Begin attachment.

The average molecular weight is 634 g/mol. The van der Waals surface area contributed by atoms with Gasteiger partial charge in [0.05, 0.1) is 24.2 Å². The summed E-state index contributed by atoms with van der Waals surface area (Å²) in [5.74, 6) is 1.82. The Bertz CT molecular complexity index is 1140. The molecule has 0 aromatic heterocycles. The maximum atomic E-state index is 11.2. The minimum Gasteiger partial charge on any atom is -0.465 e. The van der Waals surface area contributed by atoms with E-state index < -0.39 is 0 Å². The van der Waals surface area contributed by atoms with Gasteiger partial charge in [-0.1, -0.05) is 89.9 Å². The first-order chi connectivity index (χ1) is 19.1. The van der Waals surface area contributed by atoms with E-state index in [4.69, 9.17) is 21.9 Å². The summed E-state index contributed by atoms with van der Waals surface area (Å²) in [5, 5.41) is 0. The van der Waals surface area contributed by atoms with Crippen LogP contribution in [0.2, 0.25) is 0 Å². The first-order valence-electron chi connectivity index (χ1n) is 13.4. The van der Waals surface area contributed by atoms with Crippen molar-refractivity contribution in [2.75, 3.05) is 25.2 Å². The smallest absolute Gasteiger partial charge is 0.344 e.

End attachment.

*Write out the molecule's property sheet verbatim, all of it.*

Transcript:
The average molecular weight is 634 g/mol. The van der Waals surface area contributed by atoms with Gasteiger partial charge in [0.05, 0.1) is 24.2 Å². The summed E-state index contributed by atoms with van der Waals surface area (Å²) in [5.74, 6) is 1.82. The Bertz CT molecular complexity index is 1140. The molecule has 0 aromatic heterocycles. The maximum atomic E-state index is 11.2. The minimum Gasteiger partial charge on any atom is -0.465 e. The van der Waals surface area contributed by atoms with E-state index < -0.39 is 0 Å². The van der Waals surface area contributed by atoms with Gasteiger partial charge in [-0.1, -0.05) is 89.9 Å². The first-order chi connectivity index (χ1) is 19.1. The van der Waals surface area contributed by atoms with E-state index in [4.69, 9.17) is 21.9 Å². The summed E-state index contributed by atoms with van der Waals surface area (Å²) in [5, 5.41) is 0. The van der Waals surface area contributed by atoms with Crippen LogP contribution in [0.2, 0.25) is 0 Å². The first-order valence-electron chi connectivity index (χ1n) is 13.4. The van der Waals surface area contributed by atoms with Crippen molar-refractivity contribution in [2.75, 3.05) is 25.2 Å². The smallest absolute Gasteiger partial charge is 0.344 e.